Lessons from Organizing a Design Conference

Holy cow - I just wrapped up co-organizing (and speaking at!) my first design conference on Friday!

FusionConf is the brain-child of my pal Bermon Painter, who I organize our monthly design meetup with. He approached me last year about starting a quarterly web conference each focused on a different topic. I said "YES! NEXT YEAR" he said "NO, IN A COUPLE MONTHS" and somehow put the entire thing together while I was traveling in Sweden. We held the first ever FusionConf in December as an experiment (I was basically just a volunteer), and it went great. I decided to jump in head first to help organize FusionConf: Design Edition for May 5. 

I'm proud to say the event was a success! We had over 100 sign up for tickets, six awesome talks, and received so many compliments from both speakers and attendees. There were definitely some moments in planning that got tough, but I'm so excited to start preparing for the next event. Here's a few of the lessons I learned while planning FusionConf:

Finding speakers is so much easier than I expected

We had a goal of 5-6 speakers for this event and it fell together pretty seamlessly. I primarily contacted folks that I knew were speaking/had awesome talks and that made things happen a little easier. I'll be forever grateful to this first round of speakers that took a chance on an event that hadn't ever happened before. 

I also threw my hat into the ring for speaking at this. At times I got so stressed and cursed myself for thinking it was a good idea to speak + organize, but I'm so glad I stuck to it. It was a great way to push myself out of my speaking comfort zone (i.e. more than 20 people), and put together a fun talk about my web design work. Not to mention I got to share the stage with some of my favorite people, like my pal Lenny

Half day events are where it's at

I have a huge amount of respect for folks that organize full weekend conferences (seriously Mike Jones, I'm giving you the biggest hug when I see you next). I can't imagine the amount of stress that goes into those types of events and organizing one is a full-time job. 

We tried a full-day event for FusionConf in December and it still felt a bit long. For the rest of the events we decided to try out the half-day model (which ya'll already know I loved after attending TinyGiant), and it couldn't have worked out more perfectly - no lulls, a great pace, and no one gets tired before the end! We began setting up for the conference at 8am and left by 5 - it was perfect!

Events like this cost money

I'm used to scrambling to put on events like our monthly meetup or Dine & Draw for free - so I was not used to the cost of an event like this one. When we did not immediately sell 100 tickets (or even 10) after announcing the conference, I was ready to let free tickets rain down on everyone and create a cheaper sponsorship package in order to get bodies in the room. Luckily, Bermon knows what he's talking about and told me "no". Add up speaker travel and hotels, venue costs, snacks, and all of the little things like printing, lanyards, stickers, etc. – and you've got an event that costs between $3-$5k (we luckily had a huge discount on our venue thanks to a sponsorship from Industry Coworking).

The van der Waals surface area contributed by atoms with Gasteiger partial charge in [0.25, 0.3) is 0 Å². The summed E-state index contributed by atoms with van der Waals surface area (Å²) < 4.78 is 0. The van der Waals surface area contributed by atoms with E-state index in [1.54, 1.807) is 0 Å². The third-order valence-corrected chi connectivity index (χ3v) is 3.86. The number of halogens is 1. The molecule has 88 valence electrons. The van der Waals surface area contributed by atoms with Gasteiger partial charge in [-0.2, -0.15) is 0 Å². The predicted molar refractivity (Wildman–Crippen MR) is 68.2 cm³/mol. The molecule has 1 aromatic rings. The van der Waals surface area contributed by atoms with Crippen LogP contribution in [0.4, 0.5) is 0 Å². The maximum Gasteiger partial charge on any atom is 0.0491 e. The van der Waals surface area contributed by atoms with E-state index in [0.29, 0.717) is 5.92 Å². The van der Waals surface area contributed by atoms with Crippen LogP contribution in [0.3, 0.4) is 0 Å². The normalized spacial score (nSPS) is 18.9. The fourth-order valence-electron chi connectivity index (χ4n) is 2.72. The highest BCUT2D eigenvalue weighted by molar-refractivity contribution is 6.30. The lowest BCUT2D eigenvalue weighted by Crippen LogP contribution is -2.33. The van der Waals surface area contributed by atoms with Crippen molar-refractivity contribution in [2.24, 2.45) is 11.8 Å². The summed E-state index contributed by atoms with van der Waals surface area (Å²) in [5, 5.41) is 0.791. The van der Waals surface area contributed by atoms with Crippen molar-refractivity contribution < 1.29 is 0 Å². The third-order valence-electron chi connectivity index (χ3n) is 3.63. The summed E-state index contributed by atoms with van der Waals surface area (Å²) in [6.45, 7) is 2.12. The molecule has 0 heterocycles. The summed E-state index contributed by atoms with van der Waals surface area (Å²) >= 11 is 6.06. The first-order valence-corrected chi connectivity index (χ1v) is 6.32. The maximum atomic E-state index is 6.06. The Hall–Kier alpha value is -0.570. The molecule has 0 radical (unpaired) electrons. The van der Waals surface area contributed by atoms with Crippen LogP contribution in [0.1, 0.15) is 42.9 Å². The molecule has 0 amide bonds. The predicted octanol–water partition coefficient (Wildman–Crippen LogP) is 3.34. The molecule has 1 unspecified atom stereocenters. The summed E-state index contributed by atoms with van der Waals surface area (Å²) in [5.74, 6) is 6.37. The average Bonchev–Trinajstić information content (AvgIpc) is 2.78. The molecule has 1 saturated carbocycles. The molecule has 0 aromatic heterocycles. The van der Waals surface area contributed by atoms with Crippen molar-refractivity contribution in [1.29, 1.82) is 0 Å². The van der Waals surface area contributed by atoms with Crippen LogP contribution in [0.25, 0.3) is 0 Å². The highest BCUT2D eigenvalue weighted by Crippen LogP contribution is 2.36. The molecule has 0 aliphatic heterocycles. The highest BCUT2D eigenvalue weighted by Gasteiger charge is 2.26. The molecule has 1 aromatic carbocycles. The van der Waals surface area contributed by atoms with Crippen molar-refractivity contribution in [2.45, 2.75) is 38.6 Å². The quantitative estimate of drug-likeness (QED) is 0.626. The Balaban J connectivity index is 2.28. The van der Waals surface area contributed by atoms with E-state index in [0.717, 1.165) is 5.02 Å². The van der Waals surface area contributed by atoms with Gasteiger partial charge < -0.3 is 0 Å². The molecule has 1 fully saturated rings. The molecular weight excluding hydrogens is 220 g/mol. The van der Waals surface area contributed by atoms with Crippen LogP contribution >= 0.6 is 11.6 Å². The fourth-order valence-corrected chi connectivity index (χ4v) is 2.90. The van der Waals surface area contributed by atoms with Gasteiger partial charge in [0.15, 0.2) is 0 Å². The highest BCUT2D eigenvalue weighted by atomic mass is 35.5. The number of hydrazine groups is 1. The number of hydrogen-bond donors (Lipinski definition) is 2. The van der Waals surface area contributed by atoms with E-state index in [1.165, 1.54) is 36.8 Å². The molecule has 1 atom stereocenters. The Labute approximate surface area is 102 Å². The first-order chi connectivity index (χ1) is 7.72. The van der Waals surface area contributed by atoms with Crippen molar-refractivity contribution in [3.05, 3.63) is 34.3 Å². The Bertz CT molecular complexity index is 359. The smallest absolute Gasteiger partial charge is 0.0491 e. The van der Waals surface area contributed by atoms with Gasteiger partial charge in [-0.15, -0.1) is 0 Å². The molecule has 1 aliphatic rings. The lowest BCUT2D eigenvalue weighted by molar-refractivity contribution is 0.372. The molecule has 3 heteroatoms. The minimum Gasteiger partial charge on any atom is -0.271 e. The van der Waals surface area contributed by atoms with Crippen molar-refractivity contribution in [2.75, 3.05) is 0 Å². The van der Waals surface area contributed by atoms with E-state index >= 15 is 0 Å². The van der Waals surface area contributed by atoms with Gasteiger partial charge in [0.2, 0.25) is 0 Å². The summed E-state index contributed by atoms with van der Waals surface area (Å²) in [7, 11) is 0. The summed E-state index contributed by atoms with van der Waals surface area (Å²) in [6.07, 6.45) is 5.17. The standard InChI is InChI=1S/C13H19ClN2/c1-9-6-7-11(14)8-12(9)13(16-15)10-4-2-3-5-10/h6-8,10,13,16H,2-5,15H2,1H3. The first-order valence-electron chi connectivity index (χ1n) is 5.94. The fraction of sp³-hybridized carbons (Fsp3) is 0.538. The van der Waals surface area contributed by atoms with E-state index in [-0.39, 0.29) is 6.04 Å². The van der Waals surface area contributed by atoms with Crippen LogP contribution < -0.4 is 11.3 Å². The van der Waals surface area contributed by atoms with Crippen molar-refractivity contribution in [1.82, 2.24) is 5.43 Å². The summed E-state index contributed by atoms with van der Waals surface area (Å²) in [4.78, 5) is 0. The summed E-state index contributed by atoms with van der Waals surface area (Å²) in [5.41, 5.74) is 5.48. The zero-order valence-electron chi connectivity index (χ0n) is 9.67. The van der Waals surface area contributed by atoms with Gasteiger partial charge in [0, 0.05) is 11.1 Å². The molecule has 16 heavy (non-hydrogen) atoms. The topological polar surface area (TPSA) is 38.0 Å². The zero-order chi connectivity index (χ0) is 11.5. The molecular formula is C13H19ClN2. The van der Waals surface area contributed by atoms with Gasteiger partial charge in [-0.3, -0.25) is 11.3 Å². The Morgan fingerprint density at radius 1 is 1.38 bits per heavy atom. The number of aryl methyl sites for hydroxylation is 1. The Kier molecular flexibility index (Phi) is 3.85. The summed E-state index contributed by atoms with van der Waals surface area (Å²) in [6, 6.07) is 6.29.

The good news is that folks didn't seem to mind paying the price of a standard or last-minute ticket and we ended up walking away with some money that we can apply to our next event!

Marketing is hard - connections help

I thought for sure after having the event in December, building out a nice website, and marketing for a longer period of time time – ticket sales would go smoothly. WRONG. It turns out people are not magically waiting around to spread the word about your event. When I emailed schools about our student tickets or companies about sponsorships I was generally met with silence. Since we are so new and had very little content to work with, our social media following was pretty dismal. 

Thankfully, Bermon is a bit more connected than I am, and sent out some last minute emails in the week prior to the event that caught on. I'm also thankful people tend to procrastinate and bought tickets the week (and even the day before) the event. 

Hopefully with the praise we got from this event, along with photos and content we can now use for social media - the word will slowly start to get out there and marketing will get a little easier next time!

A cozy venue makes all the difference

The conference was in Industry Coworking's large event space - which was lovely! It's a former restaurant and is still set up like so - with a bar and rustic wood walls and nice decor (sadly, I think the space was bought out by another bar and won't be used as an event space anymore). 

Compared to our last conference held in an white office room, this was so much more inviting and looked fuller, even though we had a similar amount of attendees. It made a large difference in making the event feel more comfortable for everyone, and we'll definitely be on the lookout for a similar space for future events. 

Set up a place for the party to continue after. 

After our event had gone so well, attendees really wanted to continue mingling and talking with speakers. Unfortunately, the venue had been booked out immediately after our event ended and we had to leave by 5 - meaning attendees had to clear out of there and couldn't continue their conversations. Next time we will definitely plan to book out the event for longer, or have a place in mind to recommend folks head to. 

 I'm so excited to keep the momentum going for this event. FusionConf: Frontend will be in September of this year, and FusionConf: Holiday Edition (an end of year mixer for everyone) will be in December. If you have any interest in speaking, sponsoring, or attending one of these events, please get in touch!